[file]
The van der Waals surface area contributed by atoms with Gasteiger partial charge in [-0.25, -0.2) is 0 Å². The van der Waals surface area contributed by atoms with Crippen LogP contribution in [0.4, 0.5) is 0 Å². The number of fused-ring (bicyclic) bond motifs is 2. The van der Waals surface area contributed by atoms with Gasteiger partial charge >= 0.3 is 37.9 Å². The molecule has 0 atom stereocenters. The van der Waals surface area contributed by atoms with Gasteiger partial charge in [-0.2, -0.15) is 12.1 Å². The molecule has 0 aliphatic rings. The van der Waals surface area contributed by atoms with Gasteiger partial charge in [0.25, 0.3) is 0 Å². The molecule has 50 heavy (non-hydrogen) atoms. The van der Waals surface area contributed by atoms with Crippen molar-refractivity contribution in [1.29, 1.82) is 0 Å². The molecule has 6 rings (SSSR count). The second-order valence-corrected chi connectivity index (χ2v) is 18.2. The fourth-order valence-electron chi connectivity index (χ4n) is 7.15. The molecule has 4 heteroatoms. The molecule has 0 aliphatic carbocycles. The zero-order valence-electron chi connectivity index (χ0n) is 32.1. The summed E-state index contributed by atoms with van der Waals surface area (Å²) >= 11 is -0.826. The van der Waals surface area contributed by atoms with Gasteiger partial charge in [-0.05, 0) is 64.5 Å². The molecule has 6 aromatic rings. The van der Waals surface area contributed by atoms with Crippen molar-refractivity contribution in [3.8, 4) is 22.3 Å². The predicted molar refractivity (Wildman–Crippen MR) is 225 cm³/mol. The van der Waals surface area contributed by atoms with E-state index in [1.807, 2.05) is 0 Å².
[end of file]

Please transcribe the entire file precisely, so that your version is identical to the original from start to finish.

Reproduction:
The van der Waals surface area contributed by atoms with Gasteiger partial charge in [-0.25, -0.2) is 0 Å². The van der Waals surface area contributed by atoms with Crippen LogP contribution in [0.4, 0.5) is 0 Å². The number of fused-ring (bicyclic) bond motifs is 2. The van der Waals surface area contributed by atoms with Gasteiger partial charge >= 0.3 is 37.9 Å². The molecule has 0 atom stereocenters. The van der Waals surface area contributed by atoms with Gasteiger partial charge in [-0.2, -0.15) is 12.1 Å². The molecule has 0 aliphatic rings. The van der Waals surface area contributed by atoms with Gasteiger partial charge in [0.25, 0.3) is 0 Å². The molecule has 50 heavy (non-hydrogen) atoms. The van der Waals surface area contributed by atoms with Crippen molar-refractivity contribution in [1.29, 1.82) is 0 Å². The molecule has 6 rings (SSSR count). The second-order valence-corrected chi connectivity index (χ2v) is 18.2. The fourth-order valence-electron chi connectivity index (χ4n) is 7.15. The molecule has 4 heteroatoms. The molecule has 0 aliphatic carbocycles. The zero-order valence-electron chi connectivity index (χ0n) is 32.1. The summed E-state index contributed by atoms with van der Waals surface area (Å²) >= 11 is -0.826. The van der Waals surface area contributed by atoms with Gasteiger partial charge in [-0.05, 0) is 64.5 Å². The molecule has 6 aromatic rings. The van der Waals surface area contributed by atoms with Crippen molar-refractivity contribution in [3.8, 4) is 22.3 Å². The predicted molar refractivity (Wildman–Crippen MR) is 225 cm³/mol. The van der Waals surface area contributed by atoms with E-state index in [1.807, 2.05) is 0 Å².